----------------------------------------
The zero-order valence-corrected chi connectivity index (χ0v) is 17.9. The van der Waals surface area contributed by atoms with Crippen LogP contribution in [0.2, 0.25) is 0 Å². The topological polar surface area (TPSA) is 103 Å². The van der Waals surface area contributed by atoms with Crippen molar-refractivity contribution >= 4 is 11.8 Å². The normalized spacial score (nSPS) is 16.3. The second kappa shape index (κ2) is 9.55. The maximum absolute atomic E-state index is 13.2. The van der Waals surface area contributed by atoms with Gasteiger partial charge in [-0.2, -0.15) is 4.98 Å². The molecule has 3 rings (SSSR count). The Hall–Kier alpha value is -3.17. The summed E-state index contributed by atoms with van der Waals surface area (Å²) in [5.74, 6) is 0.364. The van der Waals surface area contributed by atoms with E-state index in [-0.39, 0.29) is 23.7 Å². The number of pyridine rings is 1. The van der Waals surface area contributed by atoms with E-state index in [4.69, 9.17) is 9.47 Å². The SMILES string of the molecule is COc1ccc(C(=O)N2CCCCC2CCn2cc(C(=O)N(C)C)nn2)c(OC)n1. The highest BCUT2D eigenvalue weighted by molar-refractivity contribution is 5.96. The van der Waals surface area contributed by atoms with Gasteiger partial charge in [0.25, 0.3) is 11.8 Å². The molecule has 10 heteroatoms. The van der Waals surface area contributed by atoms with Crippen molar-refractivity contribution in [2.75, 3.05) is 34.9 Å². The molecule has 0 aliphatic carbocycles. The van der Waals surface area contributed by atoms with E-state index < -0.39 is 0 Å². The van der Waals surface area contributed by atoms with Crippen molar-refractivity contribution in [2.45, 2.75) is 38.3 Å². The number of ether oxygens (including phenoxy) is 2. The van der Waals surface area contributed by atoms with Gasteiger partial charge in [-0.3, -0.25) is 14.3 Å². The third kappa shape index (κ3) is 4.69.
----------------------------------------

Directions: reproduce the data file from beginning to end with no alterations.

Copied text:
The zero-order valence-corrected chi connectivity index (χ0v) is 17.9. The van der Waals surface area contributed by atoms with Crippen LogP contribution in [0.2, 0.25) is 0 Å². The topological polar surface area (TPSA) is 103 Å². The van der Waals surface area contributed by atoms with Crippen molar-refractivity contribution >= 4 is 11.8 Å². The normalized spacial score (nSPS) is 16.3. The second kappa shape index (κ2) is 9.55. The maximum absolute atomic E-state index is 13.2. The van der Waals surface area contributed by atoms with Gasteiger partial charge in [-0.2, -0.15) is 4.98 Å². The molecule has 3 rings (SSSR count). The Hall–Kier alpha value is -3.17. The summed E-state index contributed by atoms with van der Waals surface area (Å²) in [5.74, 6) is 0.364. The van der Waals surface area contributed by atoms with E-state index in [-0.39, 0.29) is 23.7 Å². The number of pyridine rings is 1. The van der Waals surface area contributed by atoms with E-state index in [4.69, 9.17) is 9.47 Å². The SMILES string of the molecule is COc1ccc(C(=O)N2CCCCC2CCn2cc(C(=O)N(C)C)nn2)c(OC)n1. The highest BCUT2D eigenvalue weighted by molar-refractivity contribution is 5.96. The van der Waals surface area contributed by atoms with Gasteiger partial charge in [0.25, 0.3) is 11.8 Å². The molecule has 10 heteroatoms. The van der Waals surface area contributed by atoms with Crippen molar-refractivity contribution in [2.75, 3.05) is 34.9 Å². The molecule has 0 aliphatic carbocycles. The van der Waals surface area contributed by atoms with E-state index < -0.39 is 0 Å². The van der Waals surface area contributed by atoms with Crippen molar-refractivity contribution in [2.45, 2.75) is 38.3 Å². The number of ether oxygens (including phenoxy) is 2. The van der Waals surface area contributed by atoms with Gasteiger partial charge in [-0.3, -0.25) is 14.3 Å². The third kappa shape index (κ3) is 4.69.